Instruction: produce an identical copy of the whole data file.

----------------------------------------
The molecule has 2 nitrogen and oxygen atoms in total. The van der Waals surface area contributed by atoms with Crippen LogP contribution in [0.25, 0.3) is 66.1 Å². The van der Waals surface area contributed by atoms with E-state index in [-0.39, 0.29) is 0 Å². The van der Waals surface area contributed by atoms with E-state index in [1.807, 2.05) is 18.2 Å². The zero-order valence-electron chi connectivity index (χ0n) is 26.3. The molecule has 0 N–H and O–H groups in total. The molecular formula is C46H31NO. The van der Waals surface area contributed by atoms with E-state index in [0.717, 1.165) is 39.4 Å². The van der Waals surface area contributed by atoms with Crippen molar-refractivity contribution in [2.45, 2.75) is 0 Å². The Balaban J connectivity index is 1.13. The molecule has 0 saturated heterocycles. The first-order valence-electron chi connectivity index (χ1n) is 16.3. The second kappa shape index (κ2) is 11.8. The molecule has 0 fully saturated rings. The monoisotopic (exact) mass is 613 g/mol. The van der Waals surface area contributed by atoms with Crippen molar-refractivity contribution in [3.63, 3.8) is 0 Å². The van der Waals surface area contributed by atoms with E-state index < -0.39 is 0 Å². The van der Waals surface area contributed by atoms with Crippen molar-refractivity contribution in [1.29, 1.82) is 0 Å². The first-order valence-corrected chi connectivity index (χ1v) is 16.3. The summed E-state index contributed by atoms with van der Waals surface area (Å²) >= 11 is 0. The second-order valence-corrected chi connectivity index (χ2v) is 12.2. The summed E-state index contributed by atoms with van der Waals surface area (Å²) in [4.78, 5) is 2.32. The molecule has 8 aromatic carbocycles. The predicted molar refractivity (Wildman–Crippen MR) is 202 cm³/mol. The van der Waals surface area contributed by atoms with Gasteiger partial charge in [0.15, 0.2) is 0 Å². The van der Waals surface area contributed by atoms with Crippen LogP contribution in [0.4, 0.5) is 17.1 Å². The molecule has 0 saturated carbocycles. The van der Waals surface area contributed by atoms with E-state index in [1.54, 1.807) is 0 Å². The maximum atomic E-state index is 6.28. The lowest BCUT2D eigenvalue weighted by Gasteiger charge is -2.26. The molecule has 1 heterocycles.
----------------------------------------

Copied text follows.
The molecule has 2 nitrogen and oxygen atoms in total. The van der Waals surface area contributed by atoms with Crippen LogP contribution in [0.25, 0.3) is 66.1 Å². The van der Waals surface area contributed by atoms with E-state index in [-0.39, 0.29) is 0 Å². The van der Waals surface area contributed by atoms with E-state index in [1.807, 2.05) is 18.2 Å². The zero-order valence-electron chi connectivity index (χ0n) is 26.3. The molecule has 0 N–H and O–H groups in total. The molecular formula is C46H31NO. The van der Waals surface area contributed by atoms with E-state index in [0.717, 1.165) is 39.4 Å². The van der Waals surface area contributed by atoms with Crippen molar-refractivity contribution in [2.45, 2.75) is 0 Å². The Balaban J connectivity index is 1.13. The molecule has 0 saturated heterocycles. The first-order valence-electron chi connectivity index (χ1n) is 16.3. The second kappa shape index (κ2) is 11.8. The molecule has 0 fully saturated rings. The monoisotopic (exact) mass is 613 g/mol. The van der Waals surface area contributed by atoms with Crippen molar-refractivity contribution in [3.63, 3.8) is 0 Å². The van der Waals surface area contributed by atoms with E-state index < -0.39 is 0 Å². The van der Waals surface area contributed by atoms with Crippen molar-refractivity contribution in [1.29, 1.82) is 0 Å². The first-order valence-corrected chi connectivity index (χ1v) is 16.3. The summed E-state index contributed by atoms with van der Waals surface area (Å²) >= 11 is 0. The second-order valence-corrected chi connectivity index (χ2v) is 12.2. The summed E-state index contributed by atoms with van der Waals surface area (Å²) in [4.78, 5) is 2.32. The molecule has 8 aromatic carbocycles. The predicted molar refractivity (Wildman–Crippen MR) is 202 cm³/mol. The van der Waals surface area contributed by atoms with Gasteiger partial charge in [0.15, 0.2) is 0 Å². The van der Waals surface area contributed by atoms with Crippen LogP contribution in [0.4, 0.5) is 17.1 Å². The molecule has 0 saturated carbocycles. The van der Waals surface area contributed by atoms with E-state index in [1.54, 1.807) is 0 Å². The maximum atomic E-state index is 6.28. The lowest BCUT2D eigenvalue weighted by Gasteiger charge is -2.26. The molecule has 1 heterocycles.